Read that paragraph again: Paterno’s number one concern in all this, aside from protecting his beloved program, was that Sandusky be treated “humanely.” The iconic coach didn’t just neglect to use such verbiage in regard to those victimized by his program; he neglected to show any concern for them whatsoever, to the point that he personally and intentionally thwarted administrators’ plans to go to child welfare over Sandusky’s molestation. Penn State’s football program, synonymous with Paterno’s own reputation and legacy, had to come first, and if protecting that required the sacrifice of a growing number of child rape victims, so be it.
Actions Have Consequences
Even as a rabid college football fan, I could not agree more with Dan Gainor’s declaration that “Penn State covered up child rape to protect its stupid football program. Kids matter. Football does not,” save for one small detail: football matters immensely to Penn State’s bank account. In the 2009-10 school year, the Nittany Lions football program brought in $50 million in revenue (good for third-most in the nation), an amount that made up almost half of the university’s entire athletic revenue for the year.
Shutting down Penn State’s program would hurt the university financially, including student-athletes in other sports whose operating budgets are supplemented by football revenue. While this is unfortunate, it is an unfortunate fact of life that consequences are often felt by those who did not commit an offense. The athletes currently preparing for Penn State’s 2012 football season are no more responsible for Sandusky’s rapes or Paterno’s coverup than the athletes at the University of Southern California are responsible for the payments made to Reggie Bush and his family that resulted in the two-year bowl ban they are currently experiencing. Further, it is critical that we acknowledge that dealing with the decades of child rape that took place within the football program is more important than whether sports like men’s track and field or women’s swimming continue to receive funds provided by football revenue.
Aside from vacating wins ex post facto (a largely meaningless gesture), this is the way NCAA penalties work. They come down on athletes competing long after the fact, precisely because they are intended to punish a program for its transgressions rather than individual or collective athletes. This is why athletes are allowed to transfer when their program is hit with debilitating sanctions: because, while those consequences do affect players, they are aimed at institutions and programs.
In a business that sees close to 100% turnover every four to five years, this is the best way the NCAA has come up with to deal with transgressions that have almost always happened at an earlier time. It’s correct that innocent athletes should not be prevented from competing outright because of this scandal; however, it’s also true that there is no God-given right to do so in a Penn State uniform. The school’s football players should be granted their immediate release and allowed to transfer to any college that will take them, as should competitors in any other athletics at the university that will be crippled by the loss of Nittany Lion football revenue. It may cause a mass exodus of student-athletes from Happy Valley, but years of systemic child rape enabled and protected by the football program demand the harshest possible penalty.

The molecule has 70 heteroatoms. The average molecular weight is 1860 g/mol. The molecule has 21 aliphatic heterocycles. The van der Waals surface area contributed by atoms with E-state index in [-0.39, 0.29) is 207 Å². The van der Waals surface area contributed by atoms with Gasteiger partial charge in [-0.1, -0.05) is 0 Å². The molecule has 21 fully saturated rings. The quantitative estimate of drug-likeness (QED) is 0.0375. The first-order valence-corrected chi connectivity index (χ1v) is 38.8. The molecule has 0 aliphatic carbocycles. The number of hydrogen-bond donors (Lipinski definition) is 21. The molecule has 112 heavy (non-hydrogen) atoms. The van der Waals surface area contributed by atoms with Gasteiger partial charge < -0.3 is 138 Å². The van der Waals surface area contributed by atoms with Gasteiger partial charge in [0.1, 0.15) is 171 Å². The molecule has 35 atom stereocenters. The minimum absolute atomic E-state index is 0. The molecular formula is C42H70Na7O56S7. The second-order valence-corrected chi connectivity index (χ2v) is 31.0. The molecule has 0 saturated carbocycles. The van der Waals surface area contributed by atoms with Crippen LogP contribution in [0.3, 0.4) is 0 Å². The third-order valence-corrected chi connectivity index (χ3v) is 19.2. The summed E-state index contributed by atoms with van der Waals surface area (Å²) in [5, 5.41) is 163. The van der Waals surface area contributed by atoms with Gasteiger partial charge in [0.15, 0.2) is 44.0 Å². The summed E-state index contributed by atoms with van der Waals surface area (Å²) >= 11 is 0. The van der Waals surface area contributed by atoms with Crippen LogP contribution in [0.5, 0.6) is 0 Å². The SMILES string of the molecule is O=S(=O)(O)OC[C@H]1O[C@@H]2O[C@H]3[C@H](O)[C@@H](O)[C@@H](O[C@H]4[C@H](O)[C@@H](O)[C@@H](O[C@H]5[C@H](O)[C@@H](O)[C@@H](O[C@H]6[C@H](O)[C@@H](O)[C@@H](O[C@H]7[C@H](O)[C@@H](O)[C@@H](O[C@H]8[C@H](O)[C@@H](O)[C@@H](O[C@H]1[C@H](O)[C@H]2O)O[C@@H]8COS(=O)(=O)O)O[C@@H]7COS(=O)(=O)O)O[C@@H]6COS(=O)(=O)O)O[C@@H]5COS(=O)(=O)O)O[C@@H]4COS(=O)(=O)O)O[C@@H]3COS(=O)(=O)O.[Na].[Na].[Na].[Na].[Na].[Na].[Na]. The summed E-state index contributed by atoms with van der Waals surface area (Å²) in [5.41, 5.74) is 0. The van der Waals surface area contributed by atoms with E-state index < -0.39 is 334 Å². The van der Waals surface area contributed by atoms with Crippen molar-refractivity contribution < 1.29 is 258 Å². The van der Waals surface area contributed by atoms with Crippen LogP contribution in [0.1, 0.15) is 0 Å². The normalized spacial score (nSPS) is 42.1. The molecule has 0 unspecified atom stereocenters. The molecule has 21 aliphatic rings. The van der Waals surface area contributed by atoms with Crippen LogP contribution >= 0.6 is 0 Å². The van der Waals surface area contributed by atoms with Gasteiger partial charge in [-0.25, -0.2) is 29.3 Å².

The Worst Scandal in NCAA History
Southern Methodist University’s football program was effectively killed for widespread violations of the NCAA’s rules regarding players’ amateur status, cash incentives and benefits, and a lack of cooperation with investigators.
At Penn State, the football program provided both opportunity and cover for decades of systemic and repeated child rape. It afforded a rapist the prestigious association he needed to attract victims and the setting within which to repeatedly rape them. Its master, Joe Paterno, did everything from turning a blind eye to intentionally obstructing efforts to deal with Sandusky’s repeated sexual abuse in an effort to maintain his beloved program’s power, prestige, and reputation. That power, prestige, and reputation, in turn, continued to feed the vicious cycle of further enabling Sandysky to rape children, while allowing Paterno the influence necessary to cover for him.
Here’s Howard Bryant:
There are times when the entire monument must be razed in order to be rebuilt if it is to have any moral value. This is one of those times. To allow Penn State to continue playing football when Southern Methodist University lost its program for something as common as a recruiting scandal is to condone the past and enable the future. It is to suggest that all the next university in trouble need do is to make the right public relations moves.
For Penn State to open the season Sept. 1 versus Ohio when the University of Southwest Louisiana lost its basketball program for two years over academic fraud and recruiting violations after Spanier, Schultz, Curley and Paterno responded to repeated child rape by negotiating not only an honorable discharge for Sandusky, leaving him financially intact, respected and elevated, but also for ways for Sandusky to continue to have contact with young children would show an equally striking lack of regard for the victims.
Perhaps there was nothing anyone could do to keep Sandusky from striking once, but Spanier, Schultz, Curley and, yes, Paterno had the power to prevent it from happening again. They demonstrated instead that the carrot was more important. They allowed the bait to work.
ESPN’s Joe Schad has reported that the NCAA does not plan to hit Penn State with the death penalty, but that the penalties the association does plan to announce “are considered to be so harsh that the death penalty may have been preferable.” It’s difficult to imagine a worse penalty, or a more appropriate one, than shuttering the Nittany Lions’ football program.
This is without doubt the worst scandal in NCAA history, and the bottom line is simple: the collegiate athletic association must demonstrate that it too understands that child rape is a worse offense than recruiting violations and payments to athletes. It is entirely a football scandal, and justice demands that, as a result, football at Penn State be shut down. The question shouldn’t be “whether,” but “for how long.”